South Carolina QBs Connor Shaw and Dylan Thompson against Missouri’s pass defense. Thompson has thrown for more than 500 yards and five touchdowns the past two weeks in relief of an injured Shaw. But Missouri has given up only 590 yards through the air this season. The Tigers have four interceptions.


Missouri: QB James Franklin. The Tigers junior missed last week’s 24-20 win over Arizona State because of inflamation in his shoulder. He’s completed 61 percent of his passes with 400 yards and three TDs in two games.
South Carolina: RB Marcus Lattimore. The tailback had only 25 carries combined in the past two victories over East Carolina and UAB. Expect Lattimore to see a lot more work this week with the Gamecocks heading back into SEC play.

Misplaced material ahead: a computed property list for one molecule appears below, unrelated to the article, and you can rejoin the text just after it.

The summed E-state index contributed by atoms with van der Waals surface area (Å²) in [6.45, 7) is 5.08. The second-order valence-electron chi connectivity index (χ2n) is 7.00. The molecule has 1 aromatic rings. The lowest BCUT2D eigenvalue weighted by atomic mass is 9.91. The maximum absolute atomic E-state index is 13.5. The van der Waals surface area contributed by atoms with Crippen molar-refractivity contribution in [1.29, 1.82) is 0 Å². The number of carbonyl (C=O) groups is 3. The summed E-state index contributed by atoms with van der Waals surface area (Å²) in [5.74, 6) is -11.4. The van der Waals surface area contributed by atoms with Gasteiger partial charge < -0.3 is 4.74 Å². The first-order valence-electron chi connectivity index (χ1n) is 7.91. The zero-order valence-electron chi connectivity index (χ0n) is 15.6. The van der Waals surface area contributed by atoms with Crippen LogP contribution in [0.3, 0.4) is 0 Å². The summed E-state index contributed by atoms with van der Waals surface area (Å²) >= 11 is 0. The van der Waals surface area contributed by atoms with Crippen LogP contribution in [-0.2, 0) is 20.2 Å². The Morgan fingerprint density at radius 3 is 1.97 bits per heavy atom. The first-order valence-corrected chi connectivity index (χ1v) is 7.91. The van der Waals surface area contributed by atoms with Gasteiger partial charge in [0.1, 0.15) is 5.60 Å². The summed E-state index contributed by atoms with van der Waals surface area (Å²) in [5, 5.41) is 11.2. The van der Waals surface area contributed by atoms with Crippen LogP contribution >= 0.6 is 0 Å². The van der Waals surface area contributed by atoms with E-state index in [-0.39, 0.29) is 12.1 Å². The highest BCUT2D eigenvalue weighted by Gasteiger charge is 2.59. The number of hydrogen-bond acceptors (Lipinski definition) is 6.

Lattimore set South Carolina’s career record with his 34th touchdown last week, breaking the mark he shared with Heisman Trophy winner George Rogers and Harold Green. … Missouri lost its first SEC contest, 41-20, to Georgia two weeks ago. The Tigers led 17-9 but turned it over twice in the third quarter as Georgia took control. … South Carolina has won seven straight games, two shy of the school record set in 1984 … Missouri has won its only previous meeting against coach Steve Spurrier, the Tigers taking a 38-31 victory at the Liberty Bowl over the Gamecocks in Spurrier’s first season at South Carolina in 2005. … Missouri coach Gary Pinkel is only six victories away from catching Dan Devine for second on the Tigers career wins list.